One night, in a dream, these exalted words were heard on every side: “Verily, We shall render Thee victorious by Thyself and by Thy Pen. Grieve Thou not for that which hath befallen Thee, neither be Thou afraid, for Thou art in safety. Erelong will God raise up the treasures of the earth — men who will aid Thee through Thyself and through Thy Name, wherewith God hath revived the hearts of such as have recognized Him.” … During the days I lay in the prison of Tihran, though the galling weight of the chains and the stench-filled air allowed Me but little sleep, still in those infrequent moments of slumber I felt as if something flowed from the crown of My head over My breast, even as a mighty torrent that precipitateth itself upon the earth from the summit of a lofty mountain. Every limb of My body would, as a result, be set afire. At such moments My tongue recited what no man could bear to hear.
    (Epistle to the Son of the Wolf, 21-22)

    and at the beginning of the Suriy-ye Haykal (translated in The Summons of the Lord of Hosts), he says (page 5)

    While engulfed in tribulations I heard a most wondrous, a most sweet voice, calling above My head. Turning My face, I beheld a Maiden — the embodiment of the remembrance of the name of My Lord — suspended in the air before Me. …Betwixt earth and heaven she was raising a call which captivated the hearts and minds of men. She was imparting to both My inward and outer being tidings which rejoiced My soul, and the souls of God’s honoured servants. Pointing with her finger unto My head, she addressed all who are in heaven and all who are on earth, saying: By God! This is the Best-Beloved of the worlds, … O people of the Bayan! If ye aid Him not, God will assuredly assist … The day is approaching when God will have, by an act of His Will, raised up a race of men

    While this does not specify that it happened in the Siyah Chal prison, it echoes “We shall render Thee victorious” and “Erelong will God raise up the treasures of the earth” in the Epistle to the Son of the Wolf, so I think it is likely to be another description of the Siyah Chal experience. Clearly, neither of these resembles what Baha’u’llah says he experienced, over a period of twelve days, after reading about the killing of the Banu Qurayza. The first is a waking experience beginning before dawn and lasting twelve days, the latter is an intermittent experience in “moments of slumber.” If the Siyah Chal event is the birth of Baha’u’llah’s mission in the world (Shoghi Effendi, Citadel of Faith 71), the childhood experience is the conception of that Mission. We cannot speak of a “messianic secret” at that time, because like a pregnant woman, he did not yet know what he harboured. But he knew he had been made ready, and something had been planted. The child was born in the Siyah Chal, but was concealed from all but a few until 1863 (the Ridvan disclosure), and formally announced to the world in the Tablet to the Kings, from late 1867.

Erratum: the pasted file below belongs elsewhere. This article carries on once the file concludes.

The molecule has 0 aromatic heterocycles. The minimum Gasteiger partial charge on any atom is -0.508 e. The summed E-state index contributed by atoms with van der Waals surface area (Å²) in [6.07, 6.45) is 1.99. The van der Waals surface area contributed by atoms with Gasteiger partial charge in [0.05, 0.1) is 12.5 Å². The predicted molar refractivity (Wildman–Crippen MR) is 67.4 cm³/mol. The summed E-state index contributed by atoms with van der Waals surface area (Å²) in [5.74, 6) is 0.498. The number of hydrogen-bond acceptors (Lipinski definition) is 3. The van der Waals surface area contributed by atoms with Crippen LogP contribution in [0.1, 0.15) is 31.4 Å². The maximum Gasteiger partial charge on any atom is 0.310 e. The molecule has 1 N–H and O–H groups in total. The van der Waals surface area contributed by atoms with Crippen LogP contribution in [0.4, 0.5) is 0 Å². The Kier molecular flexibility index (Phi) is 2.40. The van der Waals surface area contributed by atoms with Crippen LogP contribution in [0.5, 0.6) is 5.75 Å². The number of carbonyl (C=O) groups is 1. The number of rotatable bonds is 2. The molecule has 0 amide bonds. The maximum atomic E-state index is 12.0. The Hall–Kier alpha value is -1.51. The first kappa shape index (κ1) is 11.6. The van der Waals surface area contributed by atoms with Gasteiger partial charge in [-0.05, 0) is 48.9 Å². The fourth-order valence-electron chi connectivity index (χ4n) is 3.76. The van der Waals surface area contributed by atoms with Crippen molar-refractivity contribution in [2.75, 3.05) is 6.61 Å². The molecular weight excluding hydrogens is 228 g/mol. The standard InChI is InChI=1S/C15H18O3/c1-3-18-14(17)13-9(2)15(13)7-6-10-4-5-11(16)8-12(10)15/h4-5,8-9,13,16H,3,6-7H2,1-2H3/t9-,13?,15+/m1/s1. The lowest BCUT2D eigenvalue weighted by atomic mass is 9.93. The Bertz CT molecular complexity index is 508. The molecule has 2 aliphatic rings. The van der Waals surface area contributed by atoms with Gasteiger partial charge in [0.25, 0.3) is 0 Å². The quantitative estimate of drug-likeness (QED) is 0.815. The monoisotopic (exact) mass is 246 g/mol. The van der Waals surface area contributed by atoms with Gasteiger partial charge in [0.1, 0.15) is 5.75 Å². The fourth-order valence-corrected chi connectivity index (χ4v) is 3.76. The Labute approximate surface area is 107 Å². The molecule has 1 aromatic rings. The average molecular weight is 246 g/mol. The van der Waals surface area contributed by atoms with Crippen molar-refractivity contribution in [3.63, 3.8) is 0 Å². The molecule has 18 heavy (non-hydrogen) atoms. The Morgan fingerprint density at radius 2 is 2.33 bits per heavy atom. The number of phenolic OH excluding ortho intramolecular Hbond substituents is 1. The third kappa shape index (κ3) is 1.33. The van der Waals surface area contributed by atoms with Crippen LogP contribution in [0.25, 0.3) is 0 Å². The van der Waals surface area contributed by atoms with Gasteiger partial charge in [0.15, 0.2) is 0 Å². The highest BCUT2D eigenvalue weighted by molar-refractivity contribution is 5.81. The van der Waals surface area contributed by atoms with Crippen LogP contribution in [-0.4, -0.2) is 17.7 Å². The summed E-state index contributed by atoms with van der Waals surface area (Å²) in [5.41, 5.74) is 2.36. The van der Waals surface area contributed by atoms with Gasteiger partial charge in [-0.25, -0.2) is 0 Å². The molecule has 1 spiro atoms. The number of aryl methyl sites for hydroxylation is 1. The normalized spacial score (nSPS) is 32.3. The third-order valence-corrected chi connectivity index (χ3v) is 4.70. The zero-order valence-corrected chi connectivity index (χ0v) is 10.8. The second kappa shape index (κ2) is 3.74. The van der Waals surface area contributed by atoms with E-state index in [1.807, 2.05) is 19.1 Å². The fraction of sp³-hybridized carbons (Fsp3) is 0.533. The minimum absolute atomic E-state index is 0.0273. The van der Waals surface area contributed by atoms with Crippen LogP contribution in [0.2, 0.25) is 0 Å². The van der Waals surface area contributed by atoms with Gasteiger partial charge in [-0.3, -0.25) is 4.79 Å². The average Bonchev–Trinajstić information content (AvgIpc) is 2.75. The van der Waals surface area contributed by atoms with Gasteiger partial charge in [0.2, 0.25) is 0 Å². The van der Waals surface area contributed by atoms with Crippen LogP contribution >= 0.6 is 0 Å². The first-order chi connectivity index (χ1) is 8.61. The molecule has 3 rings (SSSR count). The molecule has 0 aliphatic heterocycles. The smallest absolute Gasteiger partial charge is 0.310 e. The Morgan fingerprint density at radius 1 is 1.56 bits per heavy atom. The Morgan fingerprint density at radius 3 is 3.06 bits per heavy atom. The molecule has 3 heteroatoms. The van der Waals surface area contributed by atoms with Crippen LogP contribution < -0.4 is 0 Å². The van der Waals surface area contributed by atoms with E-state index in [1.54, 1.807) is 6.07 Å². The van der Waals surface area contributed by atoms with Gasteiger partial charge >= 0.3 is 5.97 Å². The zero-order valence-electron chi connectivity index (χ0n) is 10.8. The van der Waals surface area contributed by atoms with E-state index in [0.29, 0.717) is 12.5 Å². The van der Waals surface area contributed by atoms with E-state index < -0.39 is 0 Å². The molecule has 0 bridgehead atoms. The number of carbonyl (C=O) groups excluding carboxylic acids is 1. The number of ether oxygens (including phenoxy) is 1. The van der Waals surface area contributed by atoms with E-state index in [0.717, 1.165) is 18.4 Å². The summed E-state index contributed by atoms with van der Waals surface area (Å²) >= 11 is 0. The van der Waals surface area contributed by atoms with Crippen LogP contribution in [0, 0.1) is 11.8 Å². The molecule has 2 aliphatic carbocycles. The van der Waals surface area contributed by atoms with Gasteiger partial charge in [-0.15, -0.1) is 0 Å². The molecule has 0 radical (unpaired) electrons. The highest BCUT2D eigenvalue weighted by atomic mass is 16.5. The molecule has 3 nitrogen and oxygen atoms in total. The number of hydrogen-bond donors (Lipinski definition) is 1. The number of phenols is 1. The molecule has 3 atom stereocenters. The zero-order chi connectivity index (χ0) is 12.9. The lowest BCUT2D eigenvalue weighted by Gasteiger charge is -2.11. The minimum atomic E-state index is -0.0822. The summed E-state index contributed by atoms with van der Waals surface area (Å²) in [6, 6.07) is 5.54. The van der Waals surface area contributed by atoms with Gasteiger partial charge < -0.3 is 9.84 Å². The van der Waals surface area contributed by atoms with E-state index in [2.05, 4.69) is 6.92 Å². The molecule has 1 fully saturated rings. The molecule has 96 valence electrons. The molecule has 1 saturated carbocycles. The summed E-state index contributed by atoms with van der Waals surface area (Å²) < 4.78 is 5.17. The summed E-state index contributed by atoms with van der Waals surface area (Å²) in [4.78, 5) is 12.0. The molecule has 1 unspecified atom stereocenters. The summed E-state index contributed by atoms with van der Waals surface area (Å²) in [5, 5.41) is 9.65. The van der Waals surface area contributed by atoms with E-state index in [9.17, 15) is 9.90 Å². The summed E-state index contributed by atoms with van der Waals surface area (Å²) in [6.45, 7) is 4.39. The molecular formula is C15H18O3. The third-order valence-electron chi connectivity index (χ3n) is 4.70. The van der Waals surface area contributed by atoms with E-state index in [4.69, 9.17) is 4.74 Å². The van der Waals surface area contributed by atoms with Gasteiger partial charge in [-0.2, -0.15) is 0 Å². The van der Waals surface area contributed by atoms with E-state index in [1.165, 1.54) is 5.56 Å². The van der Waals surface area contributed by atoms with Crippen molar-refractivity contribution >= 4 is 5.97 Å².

Return to the translation

  2. Umm Yasmin said

    Greetings Sen,

    You might be interested to read this article published in the Journal of the Royal Asiatic Society of Great Britain and Ireland, that criticises the story of the Banu Qurayzah.

  3. Sen said

    There are indeed questions about the authenticity of the sources for this story: I remember reading an article similar to the one by Arafat you found, based on a critique of the hadith, but I also remember reading a reply to it by, I think, Motzky. To my mind he rebutted some of the arguments effectively (as I could rebutt some of those used by Arafat), but the clincher of his argument was: the Banu Qurayza had lived in Medina for some centuries, but from the time of this supposed incident onwards, they disappear from history.

    I would like to be convinced that it never happened, that the Banu Qurayza lived happily ever after, converted and took Islamic names, or migrated somewhere else. But either of those events would leave traces in history, and I haven’t seen any evidence of them. The same may be said of the trenches full of men’s bodies, which have not turned up, but that only puts a question-mark beside this detail (and it must be said that there are many other people killed at the time in Medina, whose bones have also not been found).

  4. There are similar incidents recorded in the Hebrew Bible, such as when all of the inhabitants of Jericho, including women and children, were put to death by Joshua, discussed by a Christian scholar here:

    And also I Kings 27:9, “And David smote the land, and left neither man nor woman alive, and took away the sheep, and the oxen, and the asses, and the camels, and the apparel, and returned, and came to Achish.”


  5. Sen said

    The article you link to is truly revolting example of reason corrupted: the writer thinks the killing of a whole people is justified if some of them engage in child sacrifice, and then justifies the killing of the Canaanite children “it may be that even the smallest children were beyond civilizing. Apparently even they were abused and forced to participate in obscene conduct, such that they would have grown up psychologically and spiritually scarred-and perhaps threatened to perpetuate the cycle.” So – we had to kill the children to save them? If this was God’s reasoning, God is indeed no better than Moloch.